A collective voice articulating sadness and nostalgia arises from a country that carries a history of slavery and dissent. Such is the case in Cape Verde, where the national music, morna, becomes the people’s unifying voice and the one distinct definition of its culture.
Morna is a melodic, lovelorn song reminiscent of the Portuguese fado, but made unique by its Creole language and performance, and the accompaniment of primitive instruments. It is very alive in Cape Verde’s group of 10 volcanic islands, which is subdivided into the windward Barlavento island group and the leeward Sotavento group.
The Cape Verde archipelago is a beautiful mix of high mountains and expansive deserts, lush valleys and volcanic beaches. Each island carries its own attraction, from Portuguese colonial architecture to tourist-inclined resort developments, from British legacies to African ways of life, from crater plantations to natural swimming pools, from sand dunes to rock formations, from traditional music festivals to infamous nightclubs.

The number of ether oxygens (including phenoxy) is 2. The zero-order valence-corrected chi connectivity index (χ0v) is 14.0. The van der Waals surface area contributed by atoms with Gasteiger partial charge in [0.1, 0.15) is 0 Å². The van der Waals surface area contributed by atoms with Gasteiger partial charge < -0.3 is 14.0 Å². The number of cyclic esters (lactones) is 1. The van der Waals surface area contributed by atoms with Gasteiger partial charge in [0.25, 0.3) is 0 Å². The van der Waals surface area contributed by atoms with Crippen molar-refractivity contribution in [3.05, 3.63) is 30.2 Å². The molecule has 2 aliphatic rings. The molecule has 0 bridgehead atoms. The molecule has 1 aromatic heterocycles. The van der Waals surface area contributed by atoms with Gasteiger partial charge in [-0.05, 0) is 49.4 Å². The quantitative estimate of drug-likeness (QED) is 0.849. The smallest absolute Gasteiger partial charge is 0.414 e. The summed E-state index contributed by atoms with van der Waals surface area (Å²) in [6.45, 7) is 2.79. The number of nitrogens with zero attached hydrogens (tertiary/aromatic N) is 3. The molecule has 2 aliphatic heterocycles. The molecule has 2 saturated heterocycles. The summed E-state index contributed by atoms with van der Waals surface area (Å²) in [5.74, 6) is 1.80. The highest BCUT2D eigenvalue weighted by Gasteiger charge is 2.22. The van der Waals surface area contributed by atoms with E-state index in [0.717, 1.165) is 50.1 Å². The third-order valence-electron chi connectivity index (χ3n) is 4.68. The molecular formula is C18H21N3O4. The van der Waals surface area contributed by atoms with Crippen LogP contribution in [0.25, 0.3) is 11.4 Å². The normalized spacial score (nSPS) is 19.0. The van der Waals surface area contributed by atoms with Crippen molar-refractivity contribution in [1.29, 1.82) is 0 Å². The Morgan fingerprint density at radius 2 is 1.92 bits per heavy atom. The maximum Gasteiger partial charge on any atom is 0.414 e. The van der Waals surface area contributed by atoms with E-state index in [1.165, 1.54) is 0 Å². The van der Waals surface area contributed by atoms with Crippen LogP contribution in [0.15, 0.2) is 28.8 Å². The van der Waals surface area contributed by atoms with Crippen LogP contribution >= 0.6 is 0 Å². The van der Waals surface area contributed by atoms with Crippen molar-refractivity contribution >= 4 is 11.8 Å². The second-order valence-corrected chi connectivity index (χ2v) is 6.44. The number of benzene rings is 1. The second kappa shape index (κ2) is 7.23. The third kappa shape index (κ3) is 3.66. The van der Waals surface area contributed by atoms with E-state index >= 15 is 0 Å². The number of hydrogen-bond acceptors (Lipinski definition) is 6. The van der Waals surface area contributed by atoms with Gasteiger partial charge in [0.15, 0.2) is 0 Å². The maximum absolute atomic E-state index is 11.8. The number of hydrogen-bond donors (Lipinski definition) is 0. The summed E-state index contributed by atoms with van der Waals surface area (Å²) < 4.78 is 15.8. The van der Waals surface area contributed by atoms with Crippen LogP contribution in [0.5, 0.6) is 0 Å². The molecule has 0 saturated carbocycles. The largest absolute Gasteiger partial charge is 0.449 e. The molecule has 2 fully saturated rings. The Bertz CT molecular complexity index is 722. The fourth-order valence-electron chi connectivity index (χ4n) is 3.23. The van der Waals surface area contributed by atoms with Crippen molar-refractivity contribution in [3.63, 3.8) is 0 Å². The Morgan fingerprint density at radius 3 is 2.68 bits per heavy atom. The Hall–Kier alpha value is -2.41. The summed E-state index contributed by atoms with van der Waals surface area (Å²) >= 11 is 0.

Once an important salt collecting centre, Cape Verde now relies on tourism and agriculture. Coffee planting, production of wine and grogue (sugar-cane based rum), cattle breeding, and fishing are the locals’ preoccupations. Emigration to North America is very common in some islands, and remittances from expatriate Cape Verdeans also help the economy.
Residential tourism is fast rising in Cape Verde, with developments of many luxury residential complexes in islands such as Sal and São Vicente. Beachfront properties are the highly-desired investments here. Some exclusive complexes target jet setters, while others accommodate wealthy yachtsmen.
As Cape Verde is also famous worldwide for windsurfing and other water sports, it is only a matter of time till it becomes a highly developed nation. One can only hope that its natural reserves remain preserved, and morna, together with the lively rhythm of funana and the echoes of batuque drums, continue to resonate in the islands.